Chemical Process Dynamics is a core theme in chemical engineering. The purpose of this area of study is to identify and characterise industrial chemical processes. The problems (and difficulties) arises from large-scale chemical reactions are different from lab-scale reactions.
Eg. a chemist may use a burnsen burner to heat a 200ml beaker of water. This process is sufficiently efficient in the lab because the quantity of water being boiled is small.
Imagine scaling the 200ml beaker to a 1000L container. The heat transfer from the heat source (at the bottom of the container) may not reach the water at the top. At high temperature, the superheated water form a vapour film at the bottom of the container, which acts a heat insulator. This means the temperature of the heat source must be raised to compensate the rate of heat transfer.
Another problem is evaporation. The rate of evaporation is hardly a problem in a 200ml beaker, but a 1000L container is capable of producing so much steam that it will choke everyone in the entire lab/room. We cannot afford to boil water in a system directly open to the environment in the same room.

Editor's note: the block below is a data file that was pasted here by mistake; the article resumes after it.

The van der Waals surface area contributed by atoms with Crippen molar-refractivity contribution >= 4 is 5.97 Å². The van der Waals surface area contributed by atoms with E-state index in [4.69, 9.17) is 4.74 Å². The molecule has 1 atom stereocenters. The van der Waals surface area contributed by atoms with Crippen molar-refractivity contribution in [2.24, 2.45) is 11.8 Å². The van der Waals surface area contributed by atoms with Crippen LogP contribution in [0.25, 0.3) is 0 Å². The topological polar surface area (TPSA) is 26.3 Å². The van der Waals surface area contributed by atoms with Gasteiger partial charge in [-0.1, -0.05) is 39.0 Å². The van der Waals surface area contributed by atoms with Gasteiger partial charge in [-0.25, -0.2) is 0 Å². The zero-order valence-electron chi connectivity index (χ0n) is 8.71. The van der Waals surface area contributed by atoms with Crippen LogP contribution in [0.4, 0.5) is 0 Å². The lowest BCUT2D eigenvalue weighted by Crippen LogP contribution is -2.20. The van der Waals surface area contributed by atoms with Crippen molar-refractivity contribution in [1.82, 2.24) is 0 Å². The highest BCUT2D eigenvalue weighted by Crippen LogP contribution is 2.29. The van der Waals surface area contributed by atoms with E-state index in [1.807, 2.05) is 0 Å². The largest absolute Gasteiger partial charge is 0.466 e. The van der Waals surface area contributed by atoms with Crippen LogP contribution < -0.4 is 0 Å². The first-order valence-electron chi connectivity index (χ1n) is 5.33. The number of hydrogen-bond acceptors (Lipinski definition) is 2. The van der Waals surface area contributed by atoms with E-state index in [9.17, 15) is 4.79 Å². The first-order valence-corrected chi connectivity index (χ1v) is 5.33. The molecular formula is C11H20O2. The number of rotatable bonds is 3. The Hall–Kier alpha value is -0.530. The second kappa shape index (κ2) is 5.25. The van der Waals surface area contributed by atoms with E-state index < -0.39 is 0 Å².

Alot of heat required means alot of money wasted on fuel. How do we improve the economy of the process? Is it possible to use the exhuast gas from combustion to warm up the water before the water enter the boiler? Is it possible to maximise the contact area between the heat source and water?
Other important area of consideration is how fast the system response to an input. If a system were to response 5min after the input has been adjusted, or if the system were to exhibit a momentarily negative response when you expect it to exhibit a positive response? What implication does transient behavior on the entire system and the controller network?
In all, this forum aims to bridge the conceptual gap between chemistry and chemical engineering. It aims to educate chemists the difference between industrial processes and lab processes, and make them aware the importance of economics in applied chemistry,